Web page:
COVID-19: Are We Facing a ‘Global Social Crisis’? (Briefing Note n°3)

Baché, J.
Date published
20 May 2020
Research, reports and studies
COVID-19, Epidemics & pandemics, Health, Psychosocial support, Good health and well-being (SDG), Urban
Groupe URD

This Briefing Note is the COVID Observatory’s third output. It outlines our understanding of the current crisis and its specific implications in terms of social cohesion.

There is no longer any doubt that the shock wave caused by the epidemic will not be limited to the health sector, and that the crisis cannot be solely interpreted in terms of public health: it is a systemic and global crisis with roots and consequences in all sectors of society, whether economic, political, financial, etc. In addition to highlighting the extreme vulnerability of health systems, it has revealed the fragility of societies in general, as well as the fact that they are interconnected and interdependent. It has revealed the nature of social relations and accentuated inequalities.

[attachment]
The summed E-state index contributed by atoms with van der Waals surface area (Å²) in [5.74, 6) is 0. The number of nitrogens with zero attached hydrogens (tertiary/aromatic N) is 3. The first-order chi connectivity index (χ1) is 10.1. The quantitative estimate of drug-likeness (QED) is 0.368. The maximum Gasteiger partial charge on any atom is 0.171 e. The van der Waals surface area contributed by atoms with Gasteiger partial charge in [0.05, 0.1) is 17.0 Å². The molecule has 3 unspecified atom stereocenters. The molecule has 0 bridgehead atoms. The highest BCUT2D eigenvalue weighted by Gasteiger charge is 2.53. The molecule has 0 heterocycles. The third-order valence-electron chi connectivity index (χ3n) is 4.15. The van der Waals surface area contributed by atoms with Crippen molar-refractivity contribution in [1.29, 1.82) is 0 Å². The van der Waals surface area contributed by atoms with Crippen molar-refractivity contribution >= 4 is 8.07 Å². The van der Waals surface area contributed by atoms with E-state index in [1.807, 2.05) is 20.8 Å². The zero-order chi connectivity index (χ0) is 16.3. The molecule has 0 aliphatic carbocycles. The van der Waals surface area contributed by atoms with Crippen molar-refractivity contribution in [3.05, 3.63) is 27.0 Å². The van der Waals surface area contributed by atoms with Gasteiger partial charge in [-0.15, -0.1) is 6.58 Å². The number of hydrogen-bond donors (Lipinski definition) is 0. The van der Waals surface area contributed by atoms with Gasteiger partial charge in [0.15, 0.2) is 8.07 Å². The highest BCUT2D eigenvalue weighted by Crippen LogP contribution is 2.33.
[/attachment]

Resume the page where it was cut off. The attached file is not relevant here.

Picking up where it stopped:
All around the world, the fact that several billion people have been living in lockdown conditions is already sowing the seeds of a social crisis that could revive or trigger large-scale popular unrest, particularly in countries where the majority of the population live from hand to mouth. Though, at first sight, it might seem that the management of the pandemic has pushed protest movements out of the picture, it could also help to reshape social movements in general. In many places, new forms of solidarity are emerging, while at the same time, whether online or on the ground, pockets of ‘social resistance’ are preparing the protest movements of tomorrow. From the red rags of Colombia to the Hirak movement in Algeria, civil society movements are adapting and blooming, sometimes fueled by anger, and others by solidarity; these may be signs of profound upheaval to come.

Baché, J.